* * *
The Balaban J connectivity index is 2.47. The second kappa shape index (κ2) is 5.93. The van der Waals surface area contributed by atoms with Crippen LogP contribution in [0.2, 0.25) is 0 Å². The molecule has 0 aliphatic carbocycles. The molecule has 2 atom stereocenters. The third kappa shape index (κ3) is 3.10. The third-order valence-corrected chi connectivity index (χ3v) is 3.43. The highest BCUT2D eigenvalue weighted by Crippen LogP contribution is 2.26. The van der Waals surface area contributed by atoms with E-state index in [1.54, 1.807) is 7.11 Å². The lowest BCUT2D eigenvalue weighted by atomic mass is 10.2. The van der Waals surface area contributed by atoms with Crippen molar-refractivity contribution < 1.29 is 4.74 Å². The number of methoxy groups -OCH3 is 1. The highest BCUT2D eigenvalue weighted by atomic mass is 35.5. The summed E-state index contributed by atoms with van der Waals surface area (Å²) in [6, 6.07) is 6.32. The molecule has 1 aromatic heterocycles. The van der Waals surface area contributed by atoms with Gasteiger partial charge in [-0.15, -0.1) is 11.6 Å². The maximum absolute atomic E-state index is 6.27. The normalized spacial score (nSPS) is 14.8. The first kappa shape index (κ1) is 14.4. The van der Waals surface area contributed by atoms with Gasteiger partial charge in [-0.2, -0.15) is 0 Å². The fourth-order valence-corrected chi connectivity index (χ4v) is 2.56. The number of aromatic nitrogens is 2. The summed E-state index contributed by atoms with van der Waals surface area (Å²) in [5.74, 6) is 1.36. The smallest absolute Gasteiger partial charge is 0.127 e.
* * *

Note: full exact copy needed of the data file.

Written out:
The Balaban J connectivity index is 2.47. The second kappa shape index (κ2) is 5.93. The van der Waals surface area contributed by atoms with Crippen LogP contribution in [0.2, 0.25) is 0 Å². The molecule has 0 aliphatic carbocycles. The molecule has 2 atom stereocenters. The third kappa shape index (κ3) is 3.10. The third-order valence-corrected chi connectivity index (χ3v) is 3.43. The highest BCUT2D eigenvalue weighted by Crippen LogP contribution is 2.26. The van der Waals surface area contributed by atoms with E-state index in [1.54, 1.807) is 7.11 Å². The lowest BCUT2D eigenvalue weighted by atomic mass is 10.2. The van der Waals surface area contributed by atoms with Crippen molar-refractivity contribution < 1.29 is 4.74 Å². The number of methoxy groups -OCH3 is 1. The highest BCUT2D eigenvalue weighted by atomic mass is 35.5. The summed E-state index contributed by atoms with van der Waals surface area (Å²) in [6, 6.07) is 6.32. The molecule has 1 aromatic heterocycles. The van der Waals surface area contributed by atoms with Gasteiger partial charge in [-0.15, -0.1) is 11.6 Å². The maximum absolute atomic E-state index is 6.27. The normalized spacial score (nSPS) is 14.8. The first kappa shape index (κ1) is 14.4. The van der Waals surface area contributed by atoms with Gasteiger partial charge in [-0.2, -0.15) is 0 Å². The fourth-order valence-corrected chi connectivity index (χ4v) is 2.56. The number of aromatic nitrogens is 2. The summed E-state index contributed by atoms with van der Waals surface area (Å²) in [5.74, 6) is 1.36. The smallest absolute Gasteiger partial charge is 0.127 e.